Whether you’re working with your preschooler exclusively or trying to find educational activities to keep them occupied while homeschooling their older siblings, homeschooling your preschooler can actually be a lot of fun for both of you.
The biggest question though, is what to teach them.
First and foremost, it is important to remember that preschoolers learn best through play. Strict academic style learning is only going to slow their progress and more than likely make them resent learning.
At this age, it is so easy to build and foster and early love of learning, and embracing that will make homeschooling so much easier in the long run.
While we do try to make our activities as fun an engaging as possible in our own home preschool, there are still a few objectives, or goals, that we like to reach by the end of the preschool year.
Goals for the Preschool Year
- Recognize the uppercase letters of the alphabet. This is not to say that we don’t include the lowercase letters in our activities as well, you can tell from our alphabet book that we do, but at this age, the uppercase alphabet is our main focus.
- Know the days of the week and the months of the year. This is a skill that we practice daily through simple songs and our home preschool calendar board.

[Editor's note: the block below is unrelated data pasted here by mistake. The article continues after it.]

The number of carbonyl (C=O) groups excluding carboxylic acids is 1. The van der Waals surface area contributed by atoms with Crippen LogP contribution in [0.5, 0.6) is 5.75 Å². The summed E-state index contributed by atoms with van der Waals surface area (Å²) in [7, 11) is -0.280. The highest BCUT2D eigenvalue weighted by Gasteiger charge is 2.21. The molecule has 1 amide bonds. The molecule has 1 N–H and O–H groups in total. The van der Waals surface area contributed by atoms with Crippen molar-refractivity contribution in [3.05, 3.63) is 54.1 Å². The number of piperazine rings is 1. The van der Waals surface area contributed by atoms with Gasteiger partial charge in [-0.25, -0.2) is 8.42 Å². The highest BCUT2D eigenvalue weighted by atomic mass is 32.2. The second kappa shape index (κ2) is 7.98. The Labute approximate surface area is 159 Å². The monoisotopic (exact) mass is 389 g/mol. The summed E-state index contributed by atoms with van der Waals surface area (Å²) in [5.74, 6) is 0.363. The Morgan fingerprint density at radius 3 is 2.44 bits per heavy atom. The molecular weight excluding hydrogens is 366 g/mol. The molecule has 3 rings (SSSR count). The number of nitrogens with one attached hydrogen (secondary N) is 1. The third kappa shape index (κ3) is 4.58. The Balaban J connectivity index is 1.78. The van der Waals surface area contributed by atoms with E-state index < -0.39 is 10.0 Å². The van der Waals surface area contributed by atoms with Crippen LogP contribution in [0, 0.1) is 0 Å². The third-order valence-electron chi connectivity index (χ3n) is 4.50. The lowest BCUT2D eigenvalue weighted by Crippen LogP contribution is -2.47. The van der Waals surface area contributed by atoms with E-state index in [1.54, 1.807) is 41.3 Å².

- Know the six basic colors. Red, orange, yellow, green, blue, and purple. These are super simple to teach with a few rainbow activities and are always a lot of fun.
- Know basic geometric shapes. Circle, square, triangle, rectangle, star.
- Building language skills. Both listening skills as well as vocabulary through reading, story telling, and more.
- Develop fine and gross motor skills and improve hand-eye coordination.
- Learn to identify same and different. We practice this skill often with memory matching games and find the difference pictures.
- Practice seriating. Seriate means to arrange a set of items in sequence according to a pre-determined criteria. So, for example, placing objects in order from smallest to largest or shortest to tallest.
- Practice 1:1 correspondence.
Now, if you’re starting home preschool with a younger 3 year old, you would probably cover fewer of these than you would with an older 4 or even 5 year old that is getting ready to enter kindergarten, and while this is obviously not an all-inclusive list of everything that may be covered in an entire school year, it makes a fantastic starting point for homeschooling your preschooler.